The Geneva Motor Show is coming up in March and BBC reports the state of play in the industry (and yes, you-know-who-gets a mention).
Among the winners and momentum-gatherers are Toyota, Renault/Nissan, Porsche & BMW. Many of the giants are trying to trim the fat of their operations amidst falling sales and lower margins.
Toyota are riding world’s best profit margins as well as a wave of success for it’s recent car of the year, the hybrid Prius. Renault/Nissan are proving to be a formidable allance, even if it’s an unlikely one. Porsche and BMW continue to see rising demand.
As far as Saab is concerned, it’s a case of more speculation about the marque’s future:
Fiat’s former ally, GM, is also overhauling its European strategy.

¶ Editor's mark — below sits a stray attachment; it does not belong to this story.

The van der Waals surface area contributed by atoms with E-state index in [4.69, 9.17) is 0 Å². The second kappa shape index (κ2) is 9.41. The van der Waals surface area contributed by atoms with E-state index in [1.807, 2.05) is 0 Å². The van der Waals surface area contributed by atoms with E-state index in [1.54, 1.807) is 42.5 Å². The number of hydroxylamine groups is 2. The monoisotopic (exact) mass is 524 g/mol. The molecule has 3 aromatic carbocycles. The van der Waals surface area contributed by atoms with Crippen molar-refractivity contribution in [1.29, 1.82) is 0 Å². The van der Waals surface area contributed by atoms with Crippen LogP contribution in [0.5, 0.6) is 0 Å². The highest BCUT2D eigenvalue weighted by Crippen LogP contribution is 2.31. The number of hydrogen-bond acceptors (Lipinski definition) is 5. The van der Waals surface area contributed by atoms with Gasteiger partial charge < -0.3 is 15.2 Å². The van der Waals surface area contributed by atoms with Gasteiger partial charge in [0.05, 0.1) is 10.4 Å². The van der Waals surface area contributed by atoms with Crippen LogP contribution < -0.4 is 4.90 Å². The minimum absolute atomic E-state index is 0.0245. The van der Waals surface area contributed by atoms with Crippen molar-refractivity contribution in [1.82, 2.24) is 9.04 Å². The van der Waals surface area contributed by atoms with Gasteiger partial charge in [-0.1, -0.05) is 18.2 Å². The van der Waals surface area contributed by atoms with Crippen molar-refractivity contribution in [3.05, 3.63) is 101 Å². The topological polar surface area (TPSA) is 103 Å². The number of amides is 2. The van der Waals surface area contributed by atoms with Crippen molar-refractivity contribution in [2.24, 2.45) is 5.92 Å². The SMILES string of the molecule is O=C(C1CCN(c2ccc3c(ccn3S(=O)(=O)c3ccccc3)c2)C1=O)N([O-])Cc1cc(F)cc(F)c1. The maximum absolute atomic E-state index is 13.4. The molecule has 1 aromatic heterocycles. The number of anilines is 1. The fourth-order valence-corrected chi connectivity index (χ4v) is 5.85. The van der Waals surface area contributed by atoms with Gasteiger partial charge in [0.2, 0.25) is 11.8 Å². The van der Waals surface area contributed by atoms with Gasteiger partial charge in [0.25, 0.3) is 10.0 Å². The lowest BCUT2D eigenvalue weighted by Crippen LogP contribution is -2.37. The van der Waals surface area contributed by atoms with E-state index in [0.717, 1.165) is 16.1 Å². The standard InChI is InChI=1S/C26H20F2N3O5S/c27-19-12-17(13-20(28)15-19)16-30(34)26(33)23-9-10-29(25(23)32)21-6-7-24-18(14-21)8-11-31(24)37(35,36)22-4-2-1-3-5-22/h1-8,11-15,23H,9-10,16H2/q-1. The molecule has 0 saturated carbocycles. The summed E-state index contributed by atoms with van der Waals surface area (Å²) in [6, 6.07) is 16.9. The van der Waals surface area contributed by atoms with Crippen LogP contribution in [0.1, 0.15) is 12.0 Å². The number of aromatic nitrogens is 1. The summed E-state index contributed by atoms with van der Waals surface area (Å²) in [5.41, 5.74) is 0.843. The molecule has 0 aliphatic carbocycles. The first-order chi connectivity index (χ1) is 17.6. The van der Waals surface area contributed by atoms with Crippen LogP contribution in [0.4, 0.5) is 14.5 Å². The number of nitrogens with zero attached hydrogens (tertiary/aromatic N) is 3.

The US car giant is desperate to move beyond the
troubled industrial relations that characterised its European
operations last year after it announced that a fifth of its workforce
here would have to go.
Instead, GM wants to focus on gaining a foothold in
Europe’s lucrative luxury car market. The automotive group has failed
to make its subsidiary Saab a viable luxury car in Europe, despite the
Swedish marque’s success in the US.
So in a bizarre twist, it will now start making a small
Cadillacs at the Saab factory in Sweden, constructed on the same
platform as the Saab 9-3, in the hope that Europeans will adopt it as a
serious competitor to the likes of BMW, Mercedes and Jaguar.
It will be an uphill struggle.
Europeans are sceptical about Saab’s future as a car
making operation, and in Sweden speculation is rife that GM would
ideally like to get rid of the marque – a claim the company feverishly